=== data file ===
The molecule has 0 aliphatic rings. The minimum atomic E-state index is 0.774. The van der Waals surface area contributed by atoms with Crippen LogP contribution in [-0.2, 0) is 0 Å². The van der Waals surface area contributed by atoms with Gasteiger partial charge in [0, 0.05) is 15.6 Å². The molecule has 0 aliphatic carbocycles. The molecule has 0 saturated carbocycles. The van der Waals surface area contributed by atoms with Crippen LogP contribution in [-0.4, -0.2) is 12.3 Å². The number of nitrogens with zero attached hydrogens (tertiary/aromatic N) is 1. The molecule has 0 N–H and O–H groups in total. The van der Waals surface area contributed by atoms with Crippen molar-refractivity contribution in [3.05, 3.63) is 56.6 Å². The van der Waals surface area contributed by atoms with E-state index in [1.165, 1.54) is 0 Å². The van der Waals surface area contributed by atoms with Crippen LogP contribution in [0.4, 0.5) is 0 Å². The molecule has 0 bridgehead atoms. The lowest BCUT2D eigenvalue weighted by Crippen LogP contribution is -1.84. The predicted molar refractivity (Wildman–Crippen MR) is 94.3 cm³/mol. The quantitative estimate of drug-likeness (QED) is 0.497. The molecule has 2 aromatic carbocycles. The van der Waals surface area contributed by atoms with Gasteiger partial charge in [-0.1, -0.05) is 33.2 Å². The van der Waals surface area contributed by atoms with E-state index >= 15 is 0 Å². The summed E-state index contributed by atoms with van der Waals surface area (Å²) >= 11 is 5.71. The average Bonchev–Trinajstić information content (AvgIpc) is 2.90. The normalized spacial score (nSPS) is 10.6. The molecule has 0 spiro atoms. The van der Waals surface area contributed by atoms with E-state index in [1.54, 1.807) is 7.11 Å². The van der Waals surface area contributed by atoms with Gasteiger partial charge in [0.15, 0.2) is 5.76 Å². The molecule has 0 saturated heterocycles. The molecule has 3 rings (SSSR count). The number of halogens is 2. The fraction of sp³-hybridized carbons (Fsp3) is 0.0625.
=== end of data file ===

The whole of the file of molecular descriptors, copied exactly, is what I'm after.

The molecule has 0 aliphatic rings. The minimum atomic E-state index is 0.774. The van der Waals surface area contributed by atoms with Crippen LogP contribution in [-0.2, 0) is 0 Å². The van der Waals surface area contributed by atoms with Gasteiger partial charge in [0, 0.05) is 15.6 Å². The molecule has 0 aliphatic carbocycles. The molecule has 0 saturated carbocycles. The van der Waals surface area contributed by atoms with Crippen LogP contribution in [-0.4, -0.2) is 12.3 Å². The number of nitrogens with zero attached hydrogens (tertiary/aromatic N) is 1. The molecule has 0 N–H and O–H groups in total. The van der Waals surface area contributed by atoms with Crippen molar-refractivity contribution in [3.05, 3.63) is 56.6 Å². The van der Waals surface area contributed by atoms with E-state index in [1.165, 1.54) is 0 Å². The van der Waals surface area contributed by atoms with Crippen LogP contribution in [0.4, 0.5) is 0 Å². The molecule has 0 bridgehead atoms. The lowest BCUT2D eigenvalue weighted by Crippen LogP contribution is -1.84. The predicted molar refractivity (Wildman–Crippen MR) is 94.3 cm³/mol. The quantitative estimate of drug-likeness (QED) is 0.497. The molecule has 2 aromatic carbocycles. The van der Waals surface area contributed by atoms with Gasteiger partial charge in [-0.1, -0.05) is 33.2 Å². The van der Waals surface area contributed by atoms with E-state index >= 15 is 0 Å². The summed E-state index contributed by atoms with van der Waals surface area (Å²) >= 11 is 5.71. The average Bonchev–Trinajstić information content (AvgIpc) is 2.90. The normalized spacial score (nSPS) is 10.6. The molecule has 0 spiro atoms. The van der Waals surface area contributed by atoms with E-state index in [1.54, 1.807) is 7.11 Å². The van der Waals surface area contributed by atoms with Gasteiger partial charge in [0.15, 0.2) is 5.76 Å². The molecule has 0 saturated heterocycles. The molecule has 3 rings (SSSR count). The number of halogens is 2. The fraction of sp³-hybridized carbons (Fsp3) is 0.0625.